Taking water from Shannon has capital cost of €560m
THE State will have to find more than half a billion euro to build a network of pipes to pump water from the River Shannon to serve the capital.
The cost of building the massive water supply project for the Dublin region could be up to €560m, with an additional operating cost of €160m over 25 years.
Dublin City Council wants to take the water because supplies in the city are precarious. Treatment plants at Ballymore Eustace, Leixlip and Roundwood cannot cope with demand, and unless a new water source is found the council will be forced to ration water to homeowners and businesses.
Detailed proposals were published yesterday by the local authority which, if approved, would result in up to 410m litres of water a day being taken from the Shannon at Lough Derg during flooding periods and when conditions are suitable.
The water would then be pumped through 62km of pipes to a massive reservoir at Garryhinch near Portarlington, on a disused 600-acre bog owned by Bord na Mona where it would be stored for up to five months.
It would be treated there before being pumped through another 54km of pipeline to Dublin where it will serve more than a million people.
The Water Supply Project report said Lough Derg would have to start providing water for the capital within a decade.
"Supplies from a new source are required by 2022 (latest)," it said.
"The analysis identified that a total requirement of 300m litres per day would be required to ensure sufficient capacity and headroom to meet the region's average and peak demand needs up to 2040 and beyond." The new supply would also be used to provide drinking water in Offaly, Laois and Westmeath.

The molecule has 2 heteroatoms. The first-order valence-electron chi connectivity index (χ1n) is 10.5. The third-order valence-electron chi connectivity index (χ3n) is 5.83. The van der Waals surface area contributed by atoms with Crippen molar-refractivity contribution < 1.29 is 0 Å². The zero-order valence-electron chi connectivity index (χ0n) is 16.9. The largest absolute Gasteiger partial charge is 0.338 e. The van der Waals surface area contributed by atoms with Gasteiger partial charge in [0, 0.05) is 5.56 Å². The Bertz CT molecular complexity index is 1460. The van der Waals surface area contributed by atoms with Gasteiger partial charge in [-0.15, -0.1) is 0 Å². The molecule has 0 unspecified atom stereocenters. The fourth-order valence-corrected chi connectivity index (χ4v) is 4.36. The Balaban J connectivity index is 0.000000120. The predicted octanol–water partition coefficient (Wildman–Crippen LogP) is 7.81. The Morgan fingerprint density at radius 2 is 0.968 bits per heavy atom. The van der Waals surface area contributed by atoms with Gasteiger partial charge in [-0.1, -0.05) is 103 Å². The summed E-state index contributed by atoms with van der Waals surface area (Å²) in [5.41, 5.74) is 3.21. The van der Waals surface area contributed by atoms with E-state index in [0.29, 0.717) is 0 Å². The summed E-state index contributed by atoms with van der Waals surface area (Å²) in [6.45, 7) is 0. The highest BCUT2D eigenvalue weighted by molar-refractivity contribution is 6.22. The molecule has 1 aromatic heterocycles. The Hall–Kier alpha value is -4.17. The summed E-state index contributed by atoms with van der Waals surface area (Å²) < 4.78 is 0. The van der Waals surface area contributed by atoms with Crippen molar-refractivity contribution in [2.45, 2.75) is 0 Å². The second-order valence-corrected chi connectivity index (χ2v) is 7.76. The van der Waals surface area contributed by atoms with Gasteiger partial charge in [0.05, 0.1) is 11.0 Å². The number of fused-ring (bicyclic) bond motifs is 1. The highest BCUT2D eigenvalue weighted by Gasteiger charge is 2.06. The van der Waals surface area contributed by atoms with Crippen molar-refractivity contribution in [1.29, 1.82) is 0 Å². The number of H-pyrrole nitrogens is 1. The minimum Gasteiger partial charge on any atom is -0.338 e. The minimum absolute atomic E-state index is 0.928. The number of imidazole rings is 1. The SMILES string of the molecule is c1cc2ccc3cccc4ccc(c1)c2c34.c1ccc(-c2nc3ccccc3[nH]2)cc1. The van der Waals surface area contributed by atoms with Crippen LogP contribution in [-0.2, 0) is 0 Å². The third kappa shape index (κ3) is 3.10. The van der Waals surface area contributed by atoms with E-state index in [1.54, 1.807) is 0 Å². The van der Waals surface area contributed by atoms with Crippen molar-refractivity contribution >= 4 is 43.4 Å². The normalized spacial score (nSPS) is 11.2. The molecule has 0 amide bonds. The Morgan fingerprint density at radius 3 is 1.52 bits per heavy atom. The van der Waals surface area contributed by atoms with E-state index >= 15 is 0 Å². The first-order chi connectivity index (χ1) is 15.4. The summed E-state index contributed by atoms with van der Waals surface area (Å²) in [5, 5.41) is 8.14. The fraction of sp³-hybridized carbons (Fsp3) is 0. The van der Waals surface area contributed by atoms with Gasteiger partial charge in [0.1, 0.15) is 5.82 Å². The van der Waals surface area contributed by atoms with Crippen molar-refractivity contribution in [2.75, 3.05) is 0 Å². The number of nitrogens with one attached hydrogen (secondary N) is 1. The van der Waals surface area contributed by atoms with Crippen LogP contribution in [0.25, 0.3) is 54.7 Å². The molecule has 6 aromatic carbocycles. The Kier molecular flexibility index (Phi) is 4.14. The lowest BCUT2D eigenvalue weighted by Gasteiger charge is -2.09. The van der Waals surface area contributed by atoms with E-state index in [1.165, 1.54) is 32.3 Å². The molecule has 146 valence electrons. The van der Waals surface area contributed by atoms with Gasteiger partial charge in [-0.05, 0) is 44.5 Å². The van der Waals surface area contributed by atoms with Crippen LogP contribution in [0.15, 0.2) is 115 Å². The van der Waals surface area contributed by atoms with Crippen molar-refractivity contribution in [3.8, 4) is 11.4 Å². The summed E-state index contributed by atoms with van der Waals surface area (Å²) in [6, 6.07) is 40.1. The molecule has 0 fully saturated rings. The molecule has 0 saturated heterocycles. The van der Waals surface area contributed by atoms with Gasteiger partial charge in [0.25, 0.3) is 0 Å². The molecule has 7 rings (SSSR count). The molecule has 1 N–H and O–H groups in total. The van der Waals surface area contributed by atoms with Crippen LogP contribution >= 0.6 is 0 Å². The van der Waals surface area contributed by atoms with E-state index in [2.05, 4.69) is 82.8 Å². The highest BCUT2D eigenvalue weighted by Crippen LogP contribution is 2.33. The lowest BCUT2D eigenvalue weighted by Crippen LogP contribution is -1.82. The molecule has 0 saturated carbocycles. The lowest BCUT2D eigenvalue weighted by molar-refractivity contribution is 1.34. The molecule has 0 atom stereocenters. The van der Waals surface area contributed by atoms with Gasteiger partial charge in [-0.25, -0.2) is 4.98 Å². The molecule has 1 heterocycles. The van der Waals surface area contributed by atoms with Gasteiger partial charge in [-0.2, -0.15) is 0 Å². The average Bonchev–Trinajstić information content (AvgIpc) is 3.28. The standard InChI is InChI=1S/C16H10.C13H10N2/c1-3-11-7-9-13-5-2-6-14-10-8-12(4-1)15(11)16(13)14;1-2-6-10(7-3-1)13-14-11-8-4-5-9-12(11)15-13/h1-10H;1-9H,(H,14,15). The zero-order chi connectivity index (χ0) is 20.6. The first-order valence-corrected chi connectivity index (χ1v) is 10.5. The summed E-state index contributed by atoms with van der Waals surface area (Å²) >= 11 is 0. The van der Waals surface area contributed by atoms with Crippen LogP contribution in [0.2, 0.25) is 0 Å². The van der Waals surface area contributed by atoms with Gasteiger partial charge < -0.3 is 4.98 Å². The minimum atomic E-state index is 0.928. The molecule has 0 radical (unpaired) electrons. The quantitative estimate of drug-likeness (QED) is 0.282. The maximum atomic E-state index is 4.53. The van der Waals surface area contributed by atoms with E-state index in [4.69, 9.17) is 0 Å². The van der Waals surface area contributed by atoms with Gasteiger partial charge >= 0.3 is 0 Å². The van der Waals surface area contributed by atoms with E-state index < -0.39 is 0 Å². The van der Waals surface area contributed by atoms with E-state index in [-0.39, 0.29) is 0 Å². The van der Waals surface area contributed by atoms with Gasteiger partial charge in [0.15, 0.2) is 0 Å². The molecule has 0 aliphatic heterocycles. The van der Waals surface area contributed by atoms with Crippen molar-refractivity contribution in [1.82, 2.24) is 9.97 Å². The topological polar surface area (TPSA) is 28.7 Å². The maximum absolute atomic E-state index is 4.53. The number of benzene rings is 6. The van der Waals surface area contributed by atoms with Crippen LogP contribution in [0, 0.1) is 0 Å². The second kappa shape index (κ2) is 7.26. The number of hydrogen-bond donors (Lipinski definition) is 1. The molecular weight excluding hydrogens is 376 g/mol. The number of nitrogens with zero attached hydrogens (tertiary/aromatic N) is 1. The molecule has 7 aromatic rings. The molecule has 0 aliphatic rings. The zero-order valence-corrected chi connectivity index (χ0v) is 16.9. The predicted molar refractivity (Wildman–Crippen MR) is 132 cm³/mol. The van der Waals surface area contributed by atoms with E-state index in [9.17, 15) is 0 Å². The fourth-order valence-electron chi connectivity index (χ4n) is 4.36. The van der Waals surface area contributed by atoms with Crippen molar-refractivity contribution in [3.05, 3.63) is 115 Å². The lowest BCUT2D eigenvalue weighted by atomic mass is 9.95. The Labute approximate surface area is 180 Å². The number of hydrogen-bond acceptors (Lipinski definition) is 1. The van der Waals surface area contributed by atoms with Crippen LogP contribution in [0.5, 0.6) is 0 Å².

However, the plan faces stiff local opposition.
The Shannon Protection Alliance insists that if the water is taken, it will adversely affect tourism, especially in the leisure boat and angling sectors.
The council, meanwhile, insists that lake levels in Lough Derg would not be affected, and that abstraction of water will not take place when lake levels are low.
"The water scheme, including the new midlands water-based eco-park and storage, is essential to provide for security of supply and job creation; it will not affect water levels on the Shannon and fully protects the environment," said city engineer Tom Leahy.
"It is part of an overall water services programme which includes projects to reduce leakage and replace the old Victorian pipe network."
A 1,400-acre eco-park will be built around the reservoir at Garryhinch, allowing it to be used for non-motorised water sports including sailing, canoeing and windsurfing. Walking and cycling trails could also be provided.
The plan will cost a total of €720m to implement, including operating costs, and permission will be sought from An Bord Pleanala next year.
The plans are on display at four Dublin local authorities as well as in Kildare, Meath, Wicklow, Laois, Offaly, north Tipperary, Westmeath, Galway, Limerick and Clare councils until November 1. If granted planning permission the Department of Environment will be funding the project.